Greenhouse gas emissions and their associated changes to Earth’s climate, hydrologic, and ecological systems are amongst the most pressing issues facing society in the twenty-first century. In this thesis, I explore fundamental and applied aspects of one of the proposed methods for transitioning from a fossil fuel-burning, greenhouse gas emitting society to a renewable energy-based society: Carbon Capture, Utilization, and Storage (CCUS). CCUS involves capturing carbon dioxide (CO2 ) from point sources, such as coal-fired power plants, injecting it deep underground into permeable, porous geologic formations, and, potentially, utilizing the injected CO2 to extract geothermal energy from the subsurface. CCUS is an inherently multi-faceted problem, with researchers and practioners ranging in fields from the Earth sciences to engineering, economics, and public policy, amongst other fields. Within the Earth sciences alone, researchers must focus on a variety of processes, including (but not limited to): the thermodynamics and kinetics of geochemical reactions; the flow and transport of CO2 , reservoir brines, dissolved solutes, and heat; and the evolution of porosity and permeability with the progression of geochemical reactions and mechanical stresses. Here, my co-authors and I offer perspectives and advancements within these sub-fields of the Earth sciences. Specifically, Chapters 2 and 3 focus on the thermodynamics of relevant chemical reactions; Chapters 4 and 5 focus on experimental observations of coupled fluid flow, chemical reactions, and porosity/permeability changes; and Chapter 6 focuses on placing laboratory-scale observations of these coupled processes into the reservoir scale. Together, these chapters offer a glimpse of the immensely multi-faceted nature of CCUS research.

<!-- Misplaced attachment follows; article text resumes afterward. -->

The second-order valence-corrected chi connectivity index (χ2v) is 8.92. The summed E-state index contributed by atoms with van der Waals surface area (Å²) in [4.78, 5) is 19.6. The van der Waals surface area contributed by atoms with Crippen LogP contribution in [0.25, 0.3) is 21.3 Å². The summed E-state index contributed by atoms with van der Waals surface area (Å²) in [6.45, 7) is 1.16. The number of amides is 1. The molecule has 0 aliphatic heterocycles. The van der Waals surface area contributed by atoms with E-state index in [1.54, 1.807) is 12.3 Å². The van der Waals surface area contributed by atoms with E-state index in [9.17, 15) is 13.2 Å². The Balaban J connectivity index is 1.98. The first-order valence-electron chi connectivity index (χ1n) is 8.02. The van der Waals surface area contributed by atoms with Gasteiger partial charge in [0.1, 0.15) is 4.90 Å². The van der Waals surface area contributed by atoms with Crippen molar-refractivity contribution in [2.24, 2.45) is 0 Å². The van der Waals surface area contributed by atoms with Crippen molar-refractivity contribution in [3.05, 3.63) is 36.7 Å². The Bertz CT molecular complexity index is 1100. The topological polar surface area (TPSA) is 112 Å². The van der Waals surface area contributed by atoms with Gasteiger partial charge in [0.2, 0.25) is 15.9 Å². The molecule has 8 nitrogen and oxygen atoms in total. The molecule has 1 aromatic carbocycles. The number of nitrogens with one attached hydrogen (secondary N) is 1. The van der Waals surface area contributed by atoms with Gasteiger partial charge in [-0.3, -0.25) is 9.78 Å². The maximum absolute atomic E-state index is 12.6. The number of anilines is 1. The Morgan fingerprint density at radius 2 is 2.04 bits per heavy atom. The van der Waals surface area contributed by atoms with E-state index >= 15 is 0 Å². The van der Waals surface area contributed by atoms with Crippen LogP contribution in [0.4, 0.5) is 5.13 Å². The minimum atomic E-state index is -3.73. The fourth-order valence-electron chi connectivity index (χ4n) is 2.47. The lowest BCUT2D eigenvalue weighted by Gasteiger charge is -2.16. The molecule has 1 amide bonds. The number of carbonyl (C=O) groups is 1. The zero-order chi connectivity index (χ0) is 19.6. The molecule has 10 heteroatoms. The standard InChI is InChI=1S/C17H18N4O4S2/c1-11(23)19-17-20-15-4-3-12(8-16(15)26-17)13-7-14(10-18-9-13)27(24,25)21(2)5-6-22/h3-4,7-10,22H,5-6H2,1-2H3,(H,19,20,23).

University of Minnesota Ph.D. dissertation. May 2015. Major: Geology. Advisors: William Seyfried, Jr., Martin Saar. 1 computer file (PDF);xi, 197 pages.
Carbon Dioxide Sequestration in Sedimentary Reservoirs: Fundamental and Applied Considerations.
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